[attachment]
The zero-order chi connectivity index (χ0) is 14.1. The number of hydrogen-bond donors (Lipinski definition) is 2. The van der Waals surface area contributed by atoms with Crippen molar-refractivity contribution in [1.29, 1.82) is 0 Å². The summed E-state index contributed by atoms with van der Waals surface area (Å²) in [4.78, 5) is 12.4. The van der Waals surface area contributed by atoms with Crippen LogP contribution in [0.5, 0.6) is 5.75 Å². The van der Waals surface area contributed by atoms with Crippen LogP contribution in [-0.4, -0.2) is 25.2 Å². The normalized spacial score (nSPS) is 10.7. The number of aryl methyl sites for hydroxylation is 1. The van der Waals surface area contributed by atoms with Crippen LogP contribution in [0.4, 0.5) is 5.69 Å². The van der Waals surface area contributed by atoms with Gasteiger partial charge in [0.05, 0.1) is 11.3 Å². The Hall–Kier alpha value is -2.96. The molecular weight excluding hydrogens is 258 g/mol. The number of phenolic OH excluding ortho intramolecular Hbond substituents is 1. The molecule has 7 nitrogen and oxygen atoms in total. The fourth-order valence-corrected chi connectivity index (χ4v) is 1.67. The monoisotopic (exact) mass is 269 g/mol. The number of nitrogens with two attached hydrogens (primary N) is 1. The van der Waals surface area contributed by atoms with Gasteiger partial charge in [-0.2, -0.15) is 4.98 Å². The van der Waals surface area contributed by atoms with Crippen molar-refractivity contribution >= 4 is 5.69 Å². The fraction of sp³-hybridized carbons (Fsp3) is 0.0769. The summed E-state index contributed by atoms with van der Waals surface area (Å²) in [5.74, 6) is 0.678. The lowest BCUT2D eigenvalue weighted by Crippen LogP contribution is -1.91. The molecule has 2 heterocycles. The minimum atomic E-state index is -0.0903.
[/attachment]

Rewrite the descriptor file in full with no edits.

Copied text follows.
The zero-order chi connectivity index (χ0) is 14.1. The number of hydrogen-bond donors (Lipinski definition) is 2. The van der Waals surface area contributed by atoms with Crippen molar-refractivity contribution in [1.29, 1.82) is 0 Å². The summed E-state index contributed by atoms with van der Waals surface area (Å²) in [4.78, 5) is 12.4. The van der Waals surface area contributed by atoms with Crippen LogP contribution in [0.5, 0.6) is 5.75 Å². The van der Waals surface area contributed by atoms with Crippen LogP contribution in [-0.4, -0.2) is 25.2 Å². The normalized spacial score (nSPS) is 10.7. The number of aryl methyl sites for hydroxylation is 1. The van der Waals surface area contributed by atoms with Crippen LogP contribution in [0.4, 0.5) is 5.69 Å². The van der Waals surface area contributed by atoms with Gasteiger partial charge in [0.05, 0.1) is 11.3 Å². The Hall–Kier alpha value is -2.96. The molecular weight excluding hydrogens is 258 g/mol. The number of phenolic OH excluding ortho intramolecular Hbond substituents is 1. The molecule has 7 nitrogen and oxygen atoms in total. The fourth-order valence-corrected chi connectivity index (χ4v) is 1.67. The monoisotopic (exact) mass is 269 g/mol. The number of nitrogens with two attached hydrogens (primary N) is 1. The van der Waals surface area contributed by atoms with Gasteiger partial charge in [-0.2, -0.15) is 4.98 Å². The van der Waals surface area contributed by atoms with Crippen molar-refractivity contribution >= 4 is 5.69 Å². The fraction of sp³-hybridized carbons (Fsp3) is 0.0769. The summed E-state index contributed by atoms with van der Waals surface area (Å²) in [5.74, 6) is 0.678. The lowest BCUT2D eigenvalue weighted by Crippen LogP contribution is -1.91. The molecule has 2 heterocycles. The minimum atomic E-state index is -0.0903.